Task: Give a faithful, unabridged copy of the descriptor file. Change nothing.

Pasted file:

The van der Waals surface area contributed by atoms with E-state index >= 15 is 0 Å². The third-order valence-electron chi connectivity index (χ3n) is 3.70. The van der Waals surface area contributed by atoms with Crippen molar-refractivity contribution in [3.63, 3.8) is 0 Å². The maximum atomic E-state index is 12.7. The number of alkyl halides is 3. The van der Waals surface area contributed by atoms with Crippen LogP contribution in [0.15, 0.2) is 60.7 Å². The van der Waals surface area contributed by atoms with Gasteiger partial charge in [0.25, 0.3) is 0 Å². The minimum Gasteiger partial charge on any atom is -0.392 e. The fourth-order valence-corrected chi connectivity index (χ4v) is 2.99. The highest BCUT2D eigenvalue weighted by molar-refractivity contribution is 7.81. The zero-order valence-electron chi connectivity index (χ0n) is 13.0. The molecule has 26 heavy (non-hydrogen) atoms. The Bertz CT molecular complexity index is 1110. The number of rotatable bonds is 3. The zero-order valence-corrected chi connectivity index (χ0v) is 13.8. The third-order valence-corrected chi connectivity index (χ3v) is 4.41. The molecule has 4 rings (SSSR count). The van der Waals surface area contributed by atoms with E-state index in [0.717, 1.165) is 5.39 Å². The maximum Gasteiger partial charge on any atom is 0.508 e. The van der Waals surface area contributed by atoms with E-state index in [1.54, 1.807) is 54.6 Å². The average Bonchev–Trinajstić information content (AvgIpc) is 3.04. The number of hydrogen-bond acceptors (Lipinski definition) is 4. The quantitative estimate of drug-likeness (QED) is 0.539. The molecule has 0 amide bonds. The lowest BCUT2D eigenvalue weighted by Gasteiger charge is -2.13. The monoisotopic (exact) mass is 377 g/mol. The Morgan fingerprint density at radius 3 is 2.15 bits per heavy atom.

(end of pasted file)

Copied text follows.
The van der Waals surface area contributed by atoms with E-state index >= 15 is 0 Å². The third-order valence-electron chi connectivity index (χ3n) is 3.70. The van der Waals surface area contributed by atoms with Crippen molar-refractivity contribution in [3.63, 3.8) is 0 Å². The maximum atomic E-state index is 12.7. The number of alkyl halides is 3. The van der Waals surface area contributed by atoms with Crippen LogP contribution in [0.15, 0.2) is 60.7 Å². The van der Waals surface area contributed by atoms with Gasteiger partial charge in [0.25, 0.3) is 0 Å². The minimum Gasteiger partial charge on any atom is -0.392 e. The fourth-order valence-corrected chi connectivity index (χ4v) is 2.99. The highest BCUT2D eigenvalue weighted by molar-refractivity contribution is 7.81. The zero-order valence-electron chi connectivity index (χ0n) is 13.0. The molecule has 26 heavy (non-hydrogen) atoms. The Bertz CT molecular complexity index is 1110. The number of rotatable bonds is 3. The zero-order valence-corrected chi connectivity index (χ0v) is 13.8. The third-order valence-corrected chi connectivity index (χ3v) is 4.41. The molecule has 4 rings (SSSR count). The van der Waals surface area contributed by atoms with E-state index in [0.717, 1.165) is 5.39 Å². The maximum Gasteiger partial charge on any atom is 0.508 e. The van der Waals surface area contributed by atoms with E-state index in [1.54, 1.807) is 54.6 Å². The average Bonchev–Trinajstić information content (AvgIpc) is 3.04. The number of hydrogen-bond acceptors (Lipinski definition) is 4. The quantitative estimate of drug-likeness (QED) is 0.539. The molecule has 0 amide bonds. The lowest BCUT2D eigenvalue weighted by Gasteiger charge is -2.13. The monoisotopic (exact) mass is 377 g/mol. The Morgan fingerprint density at radius 3 is 2.15 bits per heavy atom.